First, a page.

Food. By 2030, we will be producing visualized data graphs, which will make precision farming possible. Collecting data will enable us to control factors affecting crop growth, such as temperature and humidity, so that we can build vertical farms unaffected by uncertainties of climate and weather. 3D printing technologies are also introducing the possibility of artificial meat designed according to taste and dietary requirements. By 2030, we will be building more resilient and sustainable food systems and relying on firm data rather than the vagaries of the weather.
Living spaces. By 2030, we will no longer have to live with clutter. We will manage our possessions with digital catalogs powered by a 10 gigabit network, holograms and other technologies. Automatic delivery systems will bring household items from shared warehouses to our doors whenever we need them. Intelligent management systems that control our physical surroundings for automatic interactions will mean that the buildings where we live and work may produce net zero carbon. Next generation IoT operating systems will enable people to live and work in adaptive environments that understand their needs.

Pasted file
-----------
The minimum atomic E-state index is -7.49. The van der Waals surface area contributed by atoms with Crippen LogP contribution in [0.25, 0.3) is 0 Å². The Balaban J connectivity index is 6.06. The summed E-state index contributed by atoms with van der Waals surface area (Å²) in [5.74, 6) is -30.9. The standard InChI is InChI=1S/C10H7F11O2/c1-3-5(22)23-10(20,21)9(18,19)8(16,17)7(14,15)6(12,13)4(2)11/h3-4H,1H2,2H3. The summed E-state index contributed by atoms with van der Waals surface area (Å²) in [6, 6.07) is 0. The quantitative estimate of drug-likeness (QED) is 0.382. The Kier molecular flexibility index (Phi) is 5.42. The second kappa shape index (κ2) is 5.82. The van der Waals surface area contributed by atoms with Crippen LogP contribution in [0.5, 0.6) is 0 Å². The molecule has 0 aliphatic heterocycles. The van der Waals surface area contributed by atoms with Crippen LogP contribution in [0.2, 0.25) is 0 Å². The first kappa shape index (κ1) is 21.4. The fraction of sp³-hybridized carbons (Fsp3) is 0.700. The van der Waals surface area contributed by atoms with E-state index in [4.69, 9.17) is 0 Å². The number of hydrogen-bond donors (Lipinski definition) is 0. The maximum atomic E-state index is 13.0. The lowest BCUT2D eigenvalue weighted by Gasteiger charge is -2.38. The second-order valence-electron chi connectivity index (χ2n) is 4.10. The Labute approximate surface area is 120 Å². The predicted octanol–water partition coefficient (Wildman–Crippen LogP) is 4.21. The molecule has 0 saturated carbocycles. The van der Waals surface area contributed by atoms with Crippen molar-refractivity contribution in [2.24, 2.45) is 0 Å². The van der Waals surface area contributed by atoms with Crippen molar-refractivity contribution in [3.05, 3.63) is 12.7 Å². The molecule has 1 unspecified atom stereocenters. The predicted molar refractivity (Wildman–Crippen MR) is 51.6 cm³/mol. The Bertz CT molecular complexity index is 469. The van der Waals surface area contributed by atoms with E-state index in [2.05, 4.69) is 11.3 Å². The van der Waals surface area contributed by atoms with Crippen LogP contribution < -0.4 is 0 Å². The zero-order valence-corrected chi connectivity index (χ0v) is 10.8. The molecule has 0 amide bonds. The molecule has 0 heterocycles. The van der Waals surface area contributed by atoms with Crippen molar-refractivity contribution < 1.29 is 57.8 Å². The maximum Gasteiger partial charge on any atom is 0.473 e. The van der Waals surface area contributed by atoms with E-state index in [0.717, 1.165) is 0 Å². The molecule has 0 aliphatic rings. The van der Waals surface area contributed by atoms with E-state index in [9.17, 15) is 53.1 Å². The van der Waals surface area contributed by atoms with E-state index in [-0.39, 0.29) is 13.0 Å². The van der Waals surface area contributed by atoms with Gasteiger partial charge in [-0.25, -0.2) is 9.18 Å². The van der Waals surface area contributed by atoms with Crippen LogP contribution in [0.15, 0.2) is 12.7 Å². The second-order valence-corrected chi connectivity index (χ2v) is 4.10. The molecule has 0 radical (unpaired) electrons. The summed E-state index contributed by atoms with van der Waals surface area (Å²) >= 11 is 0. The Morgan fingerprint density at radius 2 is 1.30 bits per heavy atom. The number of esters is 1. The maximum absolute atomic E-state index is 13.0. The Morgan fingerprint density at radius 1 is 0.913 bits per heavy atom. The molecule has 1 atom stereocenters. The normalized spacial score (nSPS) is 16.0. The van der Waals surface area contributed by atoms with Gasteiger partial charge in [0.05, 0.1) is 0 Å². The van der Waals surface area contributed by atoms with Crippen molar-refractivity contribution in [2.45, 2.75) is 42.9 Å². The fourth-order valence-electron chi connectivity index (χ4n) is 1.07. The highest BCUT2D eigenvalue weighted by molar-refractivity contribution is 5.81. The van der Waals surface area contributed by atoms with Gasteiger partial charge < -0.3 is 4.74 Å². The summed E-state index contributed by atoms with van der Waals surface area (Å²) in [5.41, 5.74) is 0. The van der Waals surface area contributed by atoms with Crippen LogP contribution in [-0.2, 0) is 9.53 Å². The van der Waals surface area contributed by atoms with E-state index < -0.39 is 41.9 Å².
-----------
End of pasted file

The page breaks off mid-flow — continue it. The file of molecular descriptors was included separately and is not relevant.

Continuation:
Transportation. By 2030, the transport system will see innovations across many different dimensions. Vehicles using green energy and controlled by autonomous driving will provide us with a mobile third space. Electrical vertical take-off and landing (eVTOL) aircrafts will make emergency rescue faster, reduce cost of delivering emergency medical supplies and may even change how people commute. Mobility solutions will be efficient, customized and shared, meaning that vehicles will be used much more consistently and travel will become greener. All of these will require secure and stable autonomous driving algorithms, cost-effective, reliable sensors, high speed, stable space-air-ground integrated networks and a central brain with massive computing power for traffic management. These technologies will be indispensable for developing connected, autonomous, shared, and electric vehicles that deliver a low-carbon transport experience.